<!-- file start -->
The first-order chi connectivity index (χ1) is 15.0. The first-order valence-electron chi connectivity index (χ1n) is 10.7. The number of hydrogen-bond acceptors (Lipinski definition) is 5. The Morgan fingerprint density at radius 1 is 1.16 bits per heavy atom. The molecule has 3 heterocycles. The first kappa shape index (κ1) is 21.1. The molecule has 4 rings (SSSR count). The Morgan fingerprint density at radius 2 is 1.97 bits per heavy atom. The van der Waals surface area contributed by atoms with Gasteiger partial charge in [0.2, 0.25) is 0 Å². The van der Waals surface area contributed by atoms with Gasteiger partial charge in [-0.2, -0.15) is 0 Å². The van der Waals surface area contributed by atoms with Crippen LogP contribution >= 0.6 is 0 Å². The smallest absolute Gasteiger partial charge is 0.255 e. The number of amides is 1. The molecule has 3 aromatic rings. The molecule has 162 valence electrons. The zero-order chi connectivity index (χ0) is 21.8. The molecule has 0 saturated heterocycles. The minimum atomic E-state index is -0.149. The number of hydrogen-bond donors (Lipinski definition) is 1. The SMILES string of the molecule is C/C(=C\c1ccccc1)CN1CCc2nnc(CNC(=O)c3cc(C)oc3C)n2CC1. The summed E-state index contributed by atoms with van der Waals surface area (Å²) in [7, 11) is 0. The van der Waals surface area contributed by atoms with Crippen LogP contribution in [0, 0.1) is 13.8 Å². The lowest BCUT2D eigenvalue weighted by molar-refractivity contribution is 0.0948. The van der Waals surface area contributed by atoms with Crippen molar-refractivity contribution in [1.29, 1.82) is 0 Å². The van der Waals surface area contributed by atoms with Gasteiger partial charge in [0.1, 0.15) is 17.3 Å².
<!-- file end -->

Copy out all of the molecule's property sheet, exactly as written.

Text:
The first-order chi connectivity index (χ1) is 15.0. The first-order valence-electron chi connectivity index (χ1n) is 10.7. The number of hydrogen-bond acceptors (Lipinski definition) is 5. The Morgan fingerprint density at radius 1 is 1.16 bits per heavy atom. The molecule has 3 heterocycles. The first kappa shape index (κ1) is 21.1. The molecule has 4 rings (SSSR count). The Morgan fingerprint density at radius 2 is 1.97 bits per heavy atom. The van der Waals surface area contributed by atoms with Gasteiger partial charge in [0.2, 0.25) is 0 Å². The van der Waals surface area contributed by atoms with Gasteiger partial charge in [-0.2, -0.15) is 0 Å². The van der Waals surface area contributed by atoms with Crippen LogP contribution >= 0.6 is 0 Å². The smallest absolute Gasteiger partial charge is 0.255 e. The number of amides is 1. The molecule has 3 aromatic rings. The molecule has 162 valence electrons. The zero-order chi connectivity index (χ0) is 21.8. The molecule has 0 saturated heterocycles. The minimum atomic E-state index is -0.149. The number of hydrogen-bond donors (Lipinski definition) is 1. The SMILES string of the molecule is C/C(=C\c1ccccc1)CN1CCc2nnc(CNC(=O)c3cc(C)oc3C)n2CC1. The summed E-state index contributed by atoms with van der Waals surface area (Å²) in [7, 11) is 0. The van der Waals surface area contributed by atoms with Crippen LogP contribution in [0, 0.1) is 13.8 Å². The lowest BCUT2D eigenvalue weighted by molar-refractivity contribution is 0.0948. The van der Waals surface area contributed by atoms with Crippen molar-refractivity contribution in [1.29, 1.82) is 0 Å². The van der Waals surface area contributed by atoms with Gasteiger partial charge in [0.1, 0.15) is 17.3 Å².